I’m laying on a hospital bed on the fourth floor of the Weinberg Center under several blankets. My left hand is a mass of tubes and tape (the arterial line in my right hand came out last night) and I’ve got more tubes in other places plus an epidural, which was the first line they used to get the ball rolling, and the last thing I remember before waking up in the ICU.
I made it through with fewer complications than they were expecting. The mass wasn’t sticking to or growing from any major organs. It was self-contained and freely floating about my abdomen which meant that it was a lot easier to remove. They did radiation treatment while I was open, and removed my gall bladder for good measure. I’m thanking my lucky stars because all of that meant they didn’t need to set up an ostomy of any kind.
Now there’s a large scar running up my stomach, sealed with what looks like black indoor-outdoor carpeting. At first I didn’t notice it all that much, because I was still coming off anesthesia. Later in the day I went from the epidural to Tylenol to Dilaudid as the pain got more severe; there was a point when my breathing was so shallow as to be useless. The Dilaudid helped back off that pain and I was able to breathe and speak somewhat normally. I was also able to get up and walk a loop of the ICU, which was one of the boxes I had to check to be admitted to the main floor up here. The other was getting the gastric suction tube removed, and I hope I never have to do that again. Think of the sharp pain you get at the pool when water gets up your nose but this time it doesn’t go away, and then add the sensation of plastic scraping all the way up your windpipe from somewhere down by your legs.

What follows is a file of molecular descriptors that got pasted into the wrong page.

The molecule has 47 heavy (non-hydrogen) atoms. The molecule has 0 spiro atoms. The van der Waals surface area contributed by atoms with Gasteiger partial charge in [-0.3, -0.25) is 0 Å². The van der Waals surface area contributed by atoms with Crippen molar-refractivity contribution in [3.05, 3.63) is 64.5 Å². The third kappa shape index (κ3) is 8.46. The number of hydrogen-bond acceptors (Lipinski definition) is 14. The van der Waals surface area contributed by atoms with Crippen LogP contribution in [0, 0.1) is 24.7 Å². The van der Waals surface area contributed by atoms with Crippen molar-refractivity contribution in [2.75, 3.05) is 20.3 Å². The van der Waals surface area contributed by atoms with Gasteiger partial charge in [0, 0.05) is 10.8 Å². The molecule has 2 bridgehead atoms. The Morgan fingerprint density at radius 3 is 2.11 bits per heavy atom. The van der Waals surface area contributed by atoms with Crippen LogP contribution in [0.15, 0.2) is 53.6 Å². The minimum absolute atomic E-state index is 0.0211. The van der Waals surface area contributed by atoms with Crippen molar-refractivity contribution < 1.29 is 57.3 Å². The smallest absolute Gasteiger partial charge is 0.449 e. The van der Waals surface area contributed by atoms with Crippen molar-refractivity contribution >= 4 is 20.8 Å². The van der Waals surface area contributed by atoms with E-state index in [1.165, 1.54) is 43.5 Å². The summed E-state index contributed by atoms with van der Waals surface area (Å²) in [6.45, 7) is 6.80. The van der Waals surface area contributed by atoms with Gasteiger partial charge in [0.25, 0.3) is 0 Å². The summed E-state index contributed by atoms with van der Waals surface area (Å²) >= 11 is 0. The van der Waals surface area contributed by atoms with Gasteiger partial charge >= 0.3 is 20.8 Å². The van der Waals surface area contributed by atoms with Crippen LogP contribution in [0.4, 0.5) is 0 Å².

Overall, it could have been much, much worse. Jen has been with me the whole time and told me that everyone has been checking in on the situation and sending love. I like to think that love counted for this outcome.
P.S. I’ve got pictures of the baby. Who wants to see? Use the comment box below with a viable email address.